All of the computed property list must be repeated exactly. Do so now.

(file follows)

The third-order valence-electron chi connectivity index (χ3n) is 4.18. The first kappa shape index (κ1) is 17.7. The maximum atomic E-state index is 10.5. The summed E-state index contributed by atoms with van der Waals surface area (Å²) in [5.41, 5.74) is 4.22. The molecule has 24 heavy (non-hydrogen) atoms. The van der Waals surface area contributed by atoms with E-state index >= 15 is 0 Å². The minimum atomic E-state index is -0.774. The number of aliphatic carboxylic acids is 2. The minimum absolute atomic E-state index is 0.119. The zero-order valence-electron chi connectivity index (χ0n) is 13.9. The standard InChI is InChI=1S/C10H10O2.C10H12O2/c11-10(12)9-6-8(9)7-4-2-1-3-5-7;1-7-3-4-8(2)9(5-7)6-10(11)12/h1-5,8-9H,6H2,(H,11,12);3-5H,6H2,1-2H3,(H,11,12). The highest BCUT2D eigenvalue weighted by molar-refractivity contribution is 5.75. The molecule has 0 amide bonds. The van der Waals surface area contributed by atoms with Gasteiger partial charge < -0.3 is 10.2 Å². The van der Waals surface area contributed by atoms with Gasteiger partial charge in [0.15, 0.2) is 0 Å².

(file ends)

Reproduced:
The third-order valence-electron chi connectivity index (χ3n) is 4.18. The first kappa shape index (κ1) is 17.7. The maximum atomic E-state index is 10.5. The summed E-state index contributed by atoms with van der Waals surface area (Å²) in [5.41, 5.74) is 4.22. The molecule has 24 heavy (non-hydrogen) atoms. The van der Waals surface area contributed by atoms with E-state index >= 15 is 0 Å². The minimum atomic E-state index is -0.774. The number of aliphatic carboxylic acids is 2. The minimum absolute atomic E-state index is 0.119. The zero-order valence-electron chi connectivity index (χ0n) is 13.9. The standard InChI is InChI=1S/C10H10O2.C10H12O2/c11-10(12)9-6-8(9)7-4-2-1-3-5-7;1-7-3-4-8(2)9(5-7)6-10(11)12/h1-5,8-9H,6H2,(H,11,12);3-5H,6H2,1-2H3,(H,11,12). The highest BCUT2D eigenvalue weighted by molar-refractivity contribution is 5.75. The molecule has 0 amide bonds. The van der Waals surface area contributed by atoms with Gasteiger partial charge < -0.3 is 10.2 Å². The van der Waals surface area contributed by atoms with Gasteiger partial charge in [0.15, 0.2) is 0 Å².